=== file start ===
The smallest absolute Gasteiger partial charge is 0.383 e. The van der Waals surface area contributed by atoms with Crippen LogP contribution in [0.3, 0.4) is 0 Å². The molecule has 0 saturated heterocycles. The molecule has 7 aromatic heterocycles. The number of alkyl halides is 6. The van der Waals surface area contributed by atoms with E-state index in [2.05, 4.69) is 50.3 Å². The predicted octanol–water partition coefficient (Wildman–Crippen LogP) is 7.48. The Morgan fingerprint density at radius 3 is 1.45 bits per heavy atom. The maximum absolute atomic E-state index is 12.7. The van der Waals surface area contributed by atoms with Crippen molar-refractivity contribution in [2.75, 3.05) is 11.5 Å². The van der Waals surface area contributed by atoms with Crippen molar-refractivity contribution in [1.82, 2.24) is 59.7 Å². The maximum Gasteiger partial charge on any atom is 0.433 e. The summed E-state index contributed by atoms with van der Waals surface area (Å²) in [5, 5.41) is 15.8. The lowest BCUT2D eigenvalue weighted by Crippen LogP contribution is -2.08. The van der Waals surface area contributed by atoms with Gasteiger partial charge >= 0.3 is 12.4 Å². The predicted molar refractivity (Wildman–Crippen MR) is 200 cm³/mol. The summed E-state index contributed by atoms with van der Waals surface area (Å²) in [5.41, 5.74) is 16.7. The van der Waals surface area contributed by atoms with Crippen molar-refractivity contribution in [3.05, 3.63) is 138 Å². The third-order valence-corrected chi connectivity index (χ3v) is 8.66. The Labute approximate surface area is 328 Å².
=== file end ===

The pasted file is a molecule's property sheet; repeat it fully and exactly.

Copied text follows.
The smallest absolute Gasteiger partial charge is 0.383 e. The van der Waals surface area contributed by atoms with Crippen LogP contribution in [0.3, 0.4) is 0 Å². The molecule has 0 saturated heterocycles. The molecule has 7 aromatic heterocycles. The number of alkyl halides is 6. The van der Waals surface area contributed by atoms with E-state index in [2.05, 4.69) is 50.3 Å². The predicted octanol–water partition coefficient (Wildman–Crippen LogP) is 7.48. The Morgan fingerprint density at radius 3 is 1.45 bits per heavy atom. The maximum absolute atomic E-state index is 12.7. The van der Waals surface area contributed by atoms with Crippen molar-refractivity contribution in [2.75, 3.05) is 11.5 Å². The van der Waals surface area contributed by atoms with Crippen molar-refractivity contribution in [1.82, 2.24) is 59.7 Å². The maximum Gasteiger partial charge on any atom is 0.433 e. The summed E-state index contributed by atoms with van der Waals surface area (Å²) in [5, 5.41) is 15.8. The lowest BCUT2D eigenvalue weighted by Crippen LogP contribution is -2.08. The van der Waals surface area contributed by atoms with Gasteiger partial charge >= 0.3 is 12.4 Å². The predicted molar refractivity (Wildman–Crippen MR) is 200 cm³/mol. The summed E-state index contributed by atoms with van der Waals surface area (Å²) in [5.41, 5.74) is 16.7. The van der Waals surface area contributed by atoms with Crippen molar-refractivity contribution in [3.05, 3.63) is 138 Å². The third-order valence-corrected chi connectivity index (χ3v) is 8.66. The Labute approximate surface area is 328 Å².